With the government wanting to introduce a 7-day NHS, questions are being asked as to how this could be put into action. With two former government health ministers, both voicing their support for the use of the latest technologies in the NHS and the healthcare community, mobile apps could be the answer. Implemented properly, the use of mobile apps could serve patients more effectively, whilst also helping to address the resource issues facing many healthcare providers in the UK.
“With 19 million missed appointments in the UK alone, there are huge challenges that face healthcare providers” said Alana Saunders, mobile consultant at Mubaloo, “We are all aware of the constraints healthcare providers continue to face. Mobile apps have the potential to deliver improvements before patients even need treatment, this can lead to lower costs and address health issues before they progress further.”
Research published by GSMA, with management consultancy PwC, estimates that mobile health could cut healthcare costs by up to $400 billion across developed countries by 2017.
Healthcare providers need to work alongside patients to help them understand the benefits of utilising apps and wearables to aid with care. The NHS is pioneering this approach with support to 17 healthcare innovators to roll out their ideas across the health service. However, more may need to be done to explain the benefits to both workers and employees.
A survey app, developed by Care at Hand, helps home care workers input changes in the patient’s health on a day to day basis. This data provides healthcare practitioners with a better understanding of the problem and therefore how best to tackle it, without having to visit a hospital. With this technology in place, Care at Hand has seen a 40 percent reduction in readmissions within 30 days. This has been as a direct result of deploying nursing staff skills more effectively, at patients’ homes, to address the appropriate symptoms.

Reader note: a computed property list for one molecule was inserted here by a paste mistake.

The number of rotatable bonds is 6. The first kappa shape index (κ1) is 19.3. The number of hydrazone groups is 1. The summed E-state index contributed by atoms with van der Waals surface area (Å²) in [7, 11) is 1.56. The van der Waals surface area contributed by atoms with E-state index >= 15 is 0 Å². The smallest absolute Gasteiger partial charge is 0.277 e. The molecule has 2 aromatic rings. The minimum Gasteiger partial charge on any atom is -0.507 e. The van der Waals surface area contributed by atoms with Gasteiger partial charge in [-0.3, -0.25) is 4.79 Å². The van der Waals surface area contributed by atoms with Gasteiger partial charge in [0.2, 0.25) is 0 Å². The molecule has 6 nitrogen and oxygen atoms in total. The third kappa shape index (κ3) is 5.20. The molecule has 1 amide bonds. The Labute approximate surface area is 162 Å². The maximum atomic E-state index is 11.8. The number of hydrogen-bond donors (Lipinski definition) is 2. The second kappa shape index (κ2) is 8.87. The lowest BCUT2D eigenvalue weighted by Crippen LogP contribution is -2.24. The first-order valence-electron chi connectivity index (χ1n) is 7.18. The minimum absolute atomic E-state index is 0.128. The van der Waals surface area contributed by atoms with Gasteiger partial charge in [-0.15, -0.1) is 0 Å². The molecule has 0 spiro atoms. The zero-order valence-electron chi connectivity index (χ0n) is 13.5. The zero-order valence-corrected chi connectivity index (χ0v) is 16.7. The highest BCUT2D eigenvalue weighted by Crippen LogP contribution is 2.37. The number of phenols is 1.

“There are over eight million people in the UK who already use some form of wearable technology. Whilst this is helping people to be more aware of their own health and fitness, healthcare providers often only have insight into the current health of patients when they come in. Monitoring patients in hospitals can be very costly. Healthcare providers should be working to understand how to better utilise technology to make doctors more aware of the triggers for patients.” says Alana Saunders.
Preventing readmission is a way hospitals can reduce costs. Seamless MD is an interactive app developed for surgical patients. The app replaces paper based patient instructions with an interactive interface to deliver post surgery activities and reminders to prevent post surgery complications and the need for readmission. The app allows the patient to self manage and track recovery which feeds back to the healthcare provider to monitor their recovery.
Mobile apps are helping consumers be more aware of their health, but unless it’s being used by the healthcare professionals it won’t work. You’ll know if you need medical attention when it’s too late, or if you’ve broken a bone. Even though there are benefits of mobile health apps, many healthcare professionals are yet to be convinced. According to a recent study by The Economist and SAP, nearly half (49 per cent) of healthcare leaders think consumer wariness about privacy violations could be a stumbling block for adoption, while just over half (51 per cent) say data privacy risks are their biggest concern. Healthcare providers need to realise that mobile health apps, when implemented properly, can help to use time more efficiently and increase the level of care for the patient.
Due to the nature of the industry, careful considerations need to be taken when implementing mobile into healthcare processes. Protecting the personal data and improving patient care should be a main priority. To further understand the challenges and the benefits of mobile for healthcare providers, click here to access our white paper.